GO
Loading...

50 days of war leave Israelis and Palestinians more entrenched

Only time will tell whether Israel will maintain the quiet it so desperately sought during 50 days of war with Palestinian militants in the Gaza Strip, and whether Hamas will leverage the world's outrage over so many civilian casualties to improve the lives of the coastal enclave's 1.7 million residents.

But any gains for either side appear at best incremental and relatively short term, analysts said. The prospect of resolving the broader Israeli-Palestinian conflict, already a long shot, was dealt a significant setback, many experts believe, with both sides dug deeper into intransigent, irreconcilable positions.

Children taking part in the military parade organized by Al-Quds Brigades, the armed wing of the Palestinian Islamist organization Palestinian Islamic Jihad, to mark the end of the war on Gaza.
Pacific Press / Contributor | Getty Images | Getty Images
Children taking part in the military parade organized by Al-Quds Brigades, the armed wing of the Palestinian Islamist organization Palestinian Islamic Jihad, to mark the end of the war on Gaza.

''Hope lost and fear won,'' said Udi Segal, the diplomatic correspondent for Israel's Channel 2 News. Referring to Secretary of State John Kerry's nine-month negotiations whose collapse in April contributed to the escalation, Mr. Segal added, ''I don't think the people in Palestine or in Israel feel more confidence in those Western, American Kerry-like ambitions to solve our problem with those peace slogans.''

Read MoreGaza cease-fire begins between Israel, Palestinian groups

Sami Abdel Shafi, a Gaza-based political consultant, said, ''A very thin line separates between this being taken as an opportunity versus this latest round resulting in further disaster.''

He continued: ''It has just been demonstrated that military conflict will not present solutions. The only trouble is it doesn't look like at least the present government of Israel is interested in a political solution.''

After a cease-fire agreement this week finally appeared to halt the hostilities, leaders on both sides rushed to claim victory, pointing to their specific battlefield achievements and the other's weaknesses.

But Hamas, the militant Islamist group that dominates Gaza, stood down without winning the concessions it repeatedly said it would require to halt the fighting. Many Israelis complain that their campaign lacked clear, ambitious goals, and even Prime Minister Benjamin Netanyahu acknowledged in a television interview Friday that there was ''not a certainty but a chance for us to have an extended period of quiet.''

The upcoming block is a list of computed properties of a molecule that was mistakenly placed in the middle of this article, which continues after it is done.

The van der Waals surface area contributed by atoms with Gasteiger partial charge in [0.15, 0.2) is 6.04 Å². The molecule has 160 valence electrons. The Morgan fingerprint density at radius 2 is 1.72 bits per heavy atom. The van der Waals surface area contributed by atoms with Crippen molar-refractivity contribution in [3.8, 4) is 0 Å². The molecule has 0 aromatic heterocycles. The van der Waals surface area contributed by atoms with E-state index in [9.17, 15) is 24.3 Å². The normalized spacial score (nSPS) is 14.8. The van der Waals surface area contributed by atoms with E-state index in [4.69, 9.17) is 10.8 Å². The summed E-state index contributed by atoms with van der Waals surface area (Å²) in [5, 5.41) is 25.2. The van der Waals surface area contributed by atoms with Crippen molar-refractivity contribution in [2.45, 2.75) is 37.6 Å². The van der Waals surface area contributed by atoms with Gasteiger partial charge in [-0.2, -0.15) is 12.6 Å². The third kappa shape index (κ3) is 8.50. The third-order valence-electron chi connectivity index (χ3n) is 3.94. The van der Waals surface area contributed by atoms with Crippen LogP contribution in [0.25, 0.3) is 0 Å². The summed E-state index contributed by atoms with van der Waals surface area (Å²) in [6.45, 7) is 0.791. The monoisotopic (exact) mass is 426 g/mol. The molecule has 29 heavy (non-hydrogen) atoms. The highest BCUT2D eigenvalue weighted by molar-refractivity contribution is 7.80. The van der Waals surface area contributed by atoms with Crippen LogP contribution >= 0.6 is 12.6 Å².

Read More Gaza truce collapses, Israel orders negotiators home

In terms of the big picture, long-term aspirations of people on both sides of the fences that divide the land between the Jordan River and the Mediterranean Sea, analysts see a bleaker terrain than before this latest battle began.

The vast majority of Israeli Jews want, most of all, to feel safe, physically, and to secure the future of Israel as a Jewish democracy. Polls and interviews in recent days suggest most now feel more vulnerable.

The repeated attacks through tunnels from Gaza raised the specter of similar underground operations on other borders. Hamas rockets reached all over Israel, and there is no protection from the mortar shells that killed two men and a 4-year-old boy in the war's final chapter. (On Friday, an off-duty soldier injured in a rocket attack a week before died, bringing the toll on the Israeli side to 71 -- 64 of them soldiers killed in action.)

Israel did deal a harsh blow to Hamas, killing several of its top commanders, destroying dozens of tunnels and hundreds of rocket launchers. Some commentators have noted that the 2006 Lebanon war was widely deemed a failure at the time, but that Hezbollah, Hamas's counterpoint to Israel's north, has not attacked since.

Restiveness among Israel's Arab citizens and Palestinians in the West Bank and East Jerusalem, along with anti-Semitism that reared in Europe and the rise of the radical Islamic State of Iraq and Syria, have only deepened Israelis' anxiety.